WASHINGTON – President Barack Obama is hell-bent on aiding and abetting an unconscionable “generational theft," U.S. Sen. John McCain warned in an address to the Heritage Foundation this week, making it clear that he thought the country would be much better off if he had been elected president.
If Congressional Budget Office-projected deficits prove close to accurate, McCain said, Americans will owe a debt by 2019 that is over 82 percent of the gross domestic product -- the highest level since 1948 and double the debt’s current share of the GDP.
“The nation would be bankrupt and our children and grandchildren would inherit for the first time in our history a land of limited opportunities. We will be committing a generational theft,” said McCain, R-Ariz.
The tipping point in his view for this seeming rush to national near-extinction: the general election of Nov. 2008.
“Elections have consequences and these consequences we are seeing now in full display,” he told a capacity crowd at the prestigious Washington-based think tank.
Critical case-in-point, said McCain, is the Obama Administration’s hugely expensive recovery program. He would have led a different and more targeted charge.
“Our plan included smart and fiscally responsible spending, provisions to stabilize the housing market, cuts in individual and corporate tax rates and the establishment of long-term mechanisms to control future spending and balance our budget,” the former Presidential candidate said.
“The total cost of the Republican alternative proposal was less than half that of the total cost of the so called compromise measure that was enacted, and I would argue that it was substantially more responsive to our current situation than the measure the President signed into law with great fanfare,” the Vietnam war hero concluded.
McCain said that he does his math differently than the present resident of the Oval Office.
“Does anyone really believe that we can expand non-defense spending to a record share of GDP, reform the healthcare system that is one-sixth of the economy, reinvent the energy portfolio that powers our lives and drive next generation broadband to every home -- while cutting taxes for 95 percent of Americans? It doesn’t add up. It won’t add up and it won’t last,” he argued.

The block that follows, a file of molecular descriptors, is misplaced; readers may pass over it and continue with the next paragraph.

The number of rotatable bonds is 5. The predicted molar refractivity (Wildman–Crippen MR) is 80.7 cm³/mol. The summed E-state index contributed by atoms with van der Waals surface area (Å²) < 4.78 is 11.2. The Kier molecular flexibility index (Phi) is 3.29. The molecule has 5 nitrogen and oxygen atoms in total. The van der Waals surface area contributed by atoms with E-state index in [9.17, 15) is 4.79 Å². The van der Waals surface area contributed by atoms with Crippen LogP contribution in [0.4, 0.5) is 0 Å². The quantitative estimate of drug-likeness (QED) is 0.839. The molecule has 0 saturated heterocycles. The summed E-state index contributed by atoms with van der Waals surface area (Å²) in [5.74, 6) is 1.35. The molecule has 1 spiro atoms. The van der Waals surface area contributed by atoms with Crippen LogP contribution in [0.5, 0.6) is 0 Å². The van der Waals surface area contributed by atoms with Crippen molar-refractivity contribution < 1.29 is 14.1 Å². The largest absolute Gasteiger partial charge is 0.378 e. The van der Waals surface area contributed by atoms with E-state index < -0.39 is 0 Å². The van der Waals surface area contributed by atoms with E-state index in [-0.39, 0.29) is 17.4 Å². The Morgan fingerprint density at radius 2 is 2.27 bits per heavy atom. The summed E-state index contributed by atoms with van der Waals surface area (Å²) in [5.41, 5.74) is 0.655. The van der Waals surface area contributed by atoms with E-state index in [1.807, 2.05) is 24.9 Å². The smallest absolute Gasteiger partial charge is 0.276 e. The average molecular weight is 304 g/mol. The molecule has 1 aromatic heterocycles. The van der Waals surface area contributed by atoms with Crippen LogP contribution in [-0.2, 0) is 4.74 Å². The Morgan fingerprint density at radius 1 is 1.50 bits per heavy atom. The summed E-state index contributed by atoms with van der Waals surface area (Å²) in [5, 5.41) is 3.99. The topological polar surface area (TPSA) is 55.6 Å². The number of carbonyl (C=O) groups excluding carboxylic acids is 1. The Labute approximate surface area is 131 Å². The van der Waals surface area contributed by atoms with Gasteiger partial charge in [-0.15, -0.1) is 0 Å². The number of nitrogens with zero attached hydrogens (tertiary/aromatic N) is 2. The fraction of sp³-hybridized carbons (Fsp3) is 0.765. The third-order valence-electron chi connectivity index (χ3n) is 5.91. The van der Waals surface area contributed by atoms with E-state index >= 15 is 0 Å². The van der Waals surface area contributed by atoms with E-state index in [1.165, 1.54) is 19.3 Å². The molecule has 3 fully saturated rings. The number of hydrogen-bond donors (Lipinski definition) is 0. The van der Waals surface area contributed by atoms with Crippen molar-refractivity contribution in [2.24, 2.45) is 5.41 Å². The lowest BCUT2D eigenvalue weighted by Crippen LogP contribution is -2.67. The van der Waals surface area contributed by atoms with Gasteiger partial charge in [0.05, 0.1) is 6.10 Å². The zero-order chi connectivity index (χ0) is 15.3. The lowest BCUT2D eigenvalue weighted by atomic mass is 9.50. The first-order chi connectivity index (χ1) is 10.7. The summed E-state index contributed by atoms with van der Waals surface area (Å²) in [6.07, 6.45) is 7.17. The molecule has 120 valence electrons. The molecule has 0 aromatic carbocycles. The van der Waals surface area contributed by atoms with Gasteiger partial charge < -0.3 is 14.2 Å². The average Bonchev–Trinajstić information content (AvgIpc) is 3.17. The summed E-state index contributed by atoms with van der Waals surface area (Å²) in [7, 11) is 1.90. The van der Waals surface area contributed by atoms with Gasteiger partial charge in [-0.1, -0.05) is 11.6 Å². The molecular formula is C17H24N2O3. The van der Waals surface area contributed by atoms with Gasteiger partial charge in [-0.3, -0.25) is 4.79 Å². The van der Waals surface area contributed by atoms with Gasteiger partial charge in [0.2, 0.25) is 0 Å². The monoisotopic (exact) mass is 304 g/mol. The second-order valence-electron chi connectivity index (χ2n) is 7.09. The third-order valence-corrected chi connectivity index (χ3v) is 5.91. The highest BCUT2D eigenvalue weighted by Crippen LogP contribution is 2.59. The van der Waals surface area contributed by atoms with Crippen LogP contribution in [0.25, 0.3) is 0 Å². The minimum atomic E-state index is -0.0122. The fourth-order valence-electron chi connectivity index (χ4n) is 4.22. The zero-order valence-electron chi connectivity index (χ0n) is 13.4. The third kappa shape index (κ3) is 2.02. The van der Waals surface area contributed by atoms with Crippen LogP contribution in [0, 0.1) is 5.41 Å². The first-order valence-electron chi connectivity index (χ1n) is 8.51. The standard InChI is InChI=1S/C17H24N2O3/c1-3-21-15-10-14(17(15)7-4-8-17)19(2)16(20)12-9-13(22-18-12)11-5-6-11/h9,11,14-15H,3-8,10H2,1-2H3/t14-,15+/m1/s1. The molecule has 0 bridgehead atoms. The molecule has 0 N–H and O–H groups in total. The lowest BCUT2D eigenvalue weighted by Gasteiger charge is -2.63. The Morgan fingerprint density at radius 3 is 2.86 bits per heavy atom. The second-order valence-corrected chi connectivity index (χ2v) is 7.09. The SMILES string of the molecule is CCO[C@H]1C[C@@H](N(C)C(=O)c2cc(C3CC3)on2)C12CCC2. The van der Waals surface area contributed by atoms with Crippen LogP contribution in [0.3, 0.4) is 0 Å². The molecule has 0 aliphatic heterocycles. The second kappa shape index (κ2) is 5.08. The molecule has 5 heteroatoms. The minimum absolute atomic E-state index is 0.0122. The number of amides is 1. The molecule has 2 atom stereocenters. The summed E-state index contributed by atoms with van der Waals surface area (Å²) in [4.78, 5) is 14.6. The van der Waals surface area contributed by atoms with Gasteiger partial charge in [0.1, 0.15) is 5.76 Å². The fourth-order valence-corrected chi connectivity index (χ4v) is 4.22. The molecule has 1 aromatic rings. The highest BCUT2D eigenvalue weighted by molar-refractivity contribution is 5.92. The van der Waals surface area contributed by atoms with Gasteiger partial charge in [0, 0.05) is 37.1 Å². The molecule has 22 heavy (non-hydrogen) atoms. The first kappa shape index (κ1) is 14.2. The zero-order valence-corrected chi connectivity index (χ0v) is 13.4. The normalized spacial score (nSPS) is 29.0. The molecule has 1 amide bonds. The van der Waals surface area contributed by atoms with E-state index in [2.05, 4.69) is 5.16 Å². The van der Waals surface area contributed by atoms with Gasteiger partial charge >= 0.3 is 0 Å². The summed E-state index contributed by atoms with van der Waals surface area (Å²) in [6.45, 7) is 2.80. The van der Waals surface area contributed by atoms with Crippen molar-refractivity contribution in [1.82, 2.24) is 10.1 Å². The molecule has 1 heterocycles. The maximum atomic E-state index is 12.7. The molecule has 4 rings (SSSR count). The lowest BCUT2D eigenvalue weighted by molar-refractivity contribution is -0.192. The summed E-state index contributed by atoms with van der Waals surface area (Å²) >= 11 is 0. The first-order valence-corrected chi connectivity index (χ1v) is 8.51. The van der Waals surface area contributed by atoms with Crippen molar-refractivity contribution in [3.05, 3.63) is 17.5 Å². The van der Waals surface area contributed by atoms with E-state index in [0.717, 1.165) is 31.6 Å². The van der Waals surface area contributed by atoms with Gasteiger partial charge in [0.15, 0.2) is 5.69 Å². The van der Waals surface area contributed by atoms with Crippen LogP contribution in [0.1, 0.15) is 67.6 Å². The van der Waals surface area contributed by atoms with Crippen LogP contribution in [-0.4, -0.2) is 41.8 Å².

Any notion of a lingering honeymoon period for the Obama team was officially eradicated when McCain peppered the audience with a barrage of rhetorical questions.
“Why did the stimulus bill contain hundreds of billions of dollars in spending that will not take place for three years? Why does the President’s budget envision borrowing trillions of dollars for new initiatives and education, healthcare, energy, the environment, transportation and technology -- without any, not a single spending offset or discipline?”
A revved-up McCain charged that President Obama was sticking five percent of Americans with the bill for a massive expansion of government.
“As budget policy this is risky business and bad economics and it is premised on a misguided approach to fairness that will not stand the test of time,” he said.
“Congress will undoubtedly keep the increased spending. Those are the lessons of history, but if it fails to enact higher taxes to pay for it, the deficits will remain close to a trillion dollars for the foreseeable future,” he added.
A Republican-headed administration, he advised, would have provided a mechanism to stop the spending once the economy turned around -- returning unobligated funding to the Treasury after two consecutive quarters of economic growth greater than two percent of inflation-adjusted gross domestic product.
After making the case that some fundamentally flawed policy of the new administration has put the nation on the road to perdition, McCain argued that it was never too late to pull back from the precipice.
“We have left our principles behind as we have delivered check after Treasury check, and we will not be able to continue down this road, but that is no reason to despair or abandon our efforts to write these costly mistakes.
“Rather, let us propose reason, debate, and exhaust every means to invest in the future of this country according to our faith and free people and free markets. It is faith that has produced more good for more people ever imagined in the most ambitious dreams of our Fathers. We might be standing at a moment when the great and accomplished history of the United States is about to swing on its hinge.”